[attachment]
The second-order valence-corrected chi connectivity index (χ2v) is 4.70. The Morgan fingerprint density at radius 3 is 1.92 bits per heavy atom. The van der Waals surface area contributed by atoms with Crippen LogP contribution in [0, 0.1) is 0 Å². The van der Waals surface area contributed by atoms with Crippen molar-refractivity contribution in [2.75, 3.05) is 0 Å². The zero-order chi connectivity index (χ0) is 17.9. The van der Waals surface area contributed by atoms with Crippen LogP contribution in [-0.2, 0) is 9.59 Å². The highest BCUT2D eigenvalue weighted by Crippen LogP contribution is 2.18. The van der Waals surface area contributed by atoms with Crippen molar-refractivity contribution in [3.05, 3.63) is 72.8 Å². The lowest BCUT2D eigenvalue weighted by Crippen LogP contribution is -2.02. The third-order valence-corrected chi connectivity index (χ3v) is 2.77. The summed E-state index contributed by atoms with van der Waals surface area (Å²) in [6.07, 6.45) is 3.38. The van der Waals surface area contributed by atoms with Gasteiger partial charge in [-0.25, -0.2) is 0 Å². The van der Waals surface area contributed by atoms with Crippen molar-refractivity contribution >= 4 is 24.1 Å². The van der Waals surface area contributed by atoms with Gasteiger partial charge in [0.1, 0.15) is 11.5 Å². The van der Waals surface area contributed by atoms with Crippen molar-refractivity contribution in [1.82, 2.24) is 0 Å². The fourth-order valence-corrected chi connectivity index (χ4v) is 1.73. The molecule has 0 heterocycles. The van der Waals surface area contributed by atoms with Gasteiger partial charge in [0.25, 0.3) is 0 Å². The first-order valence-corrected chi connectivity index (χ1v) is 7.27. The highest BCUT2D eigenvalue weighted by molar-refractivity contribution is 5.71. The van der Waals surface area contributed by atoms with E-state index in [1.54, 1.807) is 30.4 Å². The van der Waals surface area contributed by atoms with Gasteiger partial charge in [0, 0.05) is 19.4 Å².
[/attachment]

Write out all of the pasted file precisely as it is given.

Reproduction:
The second-order valence-corrected chi connectivity index (χ2v) is 4.70. The Morgan fingerprint density at radius 3 is 1.92 bits per heavy atom. The van der Waals surface area contributed by atoms with Crippen LogP contribution in [0, 0.1) is 0 Å². The van der Waals surface area contributed by atoms with Crippen molar-refractivity contribution in [2.75, 3.05) is 0 Å². The zero-order chi connectivity index (χ0) is 17.9. The van der Waals surface area contributed by atoms with Crippen LogP contribution in [-0.2, 0) is 9.59 Å². The highest BCUT2D eigenvalue weighted by Crippen LogP contribution is 2.18. The van der Waals surface area contributed by atoms with Crippen molar-refractivity contribution in [3.05, 3.63) is 72.8 Å². The lowest BCUT2D eigenvalue weighted by Crippen LogP contribution is -2.02. The third-order valence-corrected chi connectivity index (χ3v) is 2.77. The summed E-state index contributed by atoms with van der Waals surface area (Å²) in [6.07, 6.45) is 3.38. The van der Waals surface area contributed by atoms with Gasteiger partial charge in [-0.25, -0.2) is 0 Å². The van der Waals surface area contributed by atoms with Crippen molar-refractivity contribution >= 4 is 24.1 Å². The van der Waals surface area contributed by atoms with Gasteiger partial charge in [0.1, 0.15) is 11.5 Å². The van der Waals surface area contributed by atoms with Crippen molar-refractivity contribution in [1.82, 2.24) is 0 Å². The fourth-order valence-corrected chi connectivity index (χ4v) is 1.73. The molecule has 0 heterocycles. The van der Waals surface area contributed by atoms with Gasteiger partial charge in [0.25, 0.3) is 0 Å². The first-order valence-corrected chi connectivity index (χ1v) is 7.27. The highest BCUT2D eigenvalue weighted by molar-refractivity contribution is 5.71. The van der Waals surface area contributed by atoms with E-state index in [1.54, 1.807) is 30.4 Å². The van der Waals surface area contributed by atoms with Gasteiger partial charge in [0, 0.05) is 19.4 Å².